Under the insurance program, those who have worked their entire lives, and contributed to SS, have a right to expect that it will be there for them when they retire. By implication, those who haven’t contributed to SS may be deemed as having “no rights” to those funds.

If SS is morphed into an entitlement, then all bets are off. Those who have contributed have no reasonable expectation of return on their “contributions” while those who are used to collecting dependency building entitlements would have a much stronger case for increasing their “take”.

Of course, from a political viewpoint, the ability to demonize anyone thinking they have any rights to their earnings, while funneling those monies to politically tractable groups, has a lot of benefits, including an expansion of the Statist bureaucracy and further disempowerment of the citizenry.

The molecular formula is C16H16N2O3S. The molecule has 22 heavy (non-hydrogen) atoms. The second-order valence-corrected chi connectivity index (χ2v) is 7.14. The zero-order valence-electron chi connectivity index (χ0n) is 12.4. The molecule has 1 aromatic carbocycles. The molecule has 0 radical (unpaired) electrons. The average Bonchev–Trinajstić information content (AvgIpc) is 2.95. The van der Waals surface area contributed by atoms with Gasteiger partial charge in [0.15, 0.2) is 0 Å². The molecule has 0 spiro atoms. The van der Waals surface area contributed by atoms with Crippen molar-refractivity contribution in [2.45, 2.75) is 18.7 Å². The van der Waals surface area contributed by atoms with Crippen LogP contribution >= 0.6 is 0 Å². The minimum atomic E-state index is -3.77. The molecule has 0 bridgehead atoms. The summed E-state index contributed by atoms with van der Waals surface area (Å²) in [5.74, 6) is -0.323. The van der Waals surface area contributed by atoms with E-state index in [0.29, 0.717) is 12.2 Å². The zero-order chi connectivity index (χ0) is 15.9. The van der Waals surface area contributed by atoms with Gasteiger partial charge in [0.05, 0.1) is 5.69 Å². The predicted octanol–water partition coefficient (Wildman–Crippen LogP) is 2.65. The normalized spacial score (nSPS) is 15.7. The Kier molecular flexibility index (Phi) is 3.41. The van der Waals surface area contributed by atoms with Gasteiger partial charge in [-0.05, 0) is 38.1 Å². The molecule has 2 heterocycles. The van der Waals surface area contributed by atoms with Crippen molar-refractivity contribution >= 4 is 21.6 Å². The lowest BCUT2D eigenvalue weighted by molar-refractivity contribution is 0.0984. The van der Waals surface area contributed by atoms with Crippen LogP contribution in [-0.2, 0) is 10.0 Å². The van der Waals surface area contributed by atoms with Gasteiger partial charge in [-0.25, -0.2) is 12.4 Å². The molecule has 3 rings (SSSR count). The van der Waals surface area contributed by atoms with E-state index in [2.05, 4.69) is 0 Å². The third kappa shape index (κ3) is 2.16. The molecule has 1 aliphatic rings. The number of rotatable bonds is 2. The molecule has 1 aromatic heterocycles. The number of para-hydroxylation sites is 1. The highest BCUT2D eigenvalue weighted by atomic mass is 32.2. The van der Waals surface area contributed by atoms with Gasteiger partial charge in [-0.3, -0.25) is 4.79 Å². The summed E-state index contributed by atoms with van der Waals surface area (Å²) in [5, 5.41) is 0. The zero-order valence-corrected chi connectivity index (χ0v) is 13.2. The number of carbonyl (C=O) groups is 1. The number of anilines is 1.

Rodger Malcolm Mitchell commented 2012-03-19 10:21:11 -0700 · Flag

See: Ten Reasons to Eliminate FICA at http://rodgermmitchell.wordpress.com/2009/09/08/ten-reasons-to-eliminate-fica/

Rodger Malcolm Mitchell
chuck gregory commented 2012-03-19 09:45:50 -0700 · Flag
Rodger, why eliminate FICA?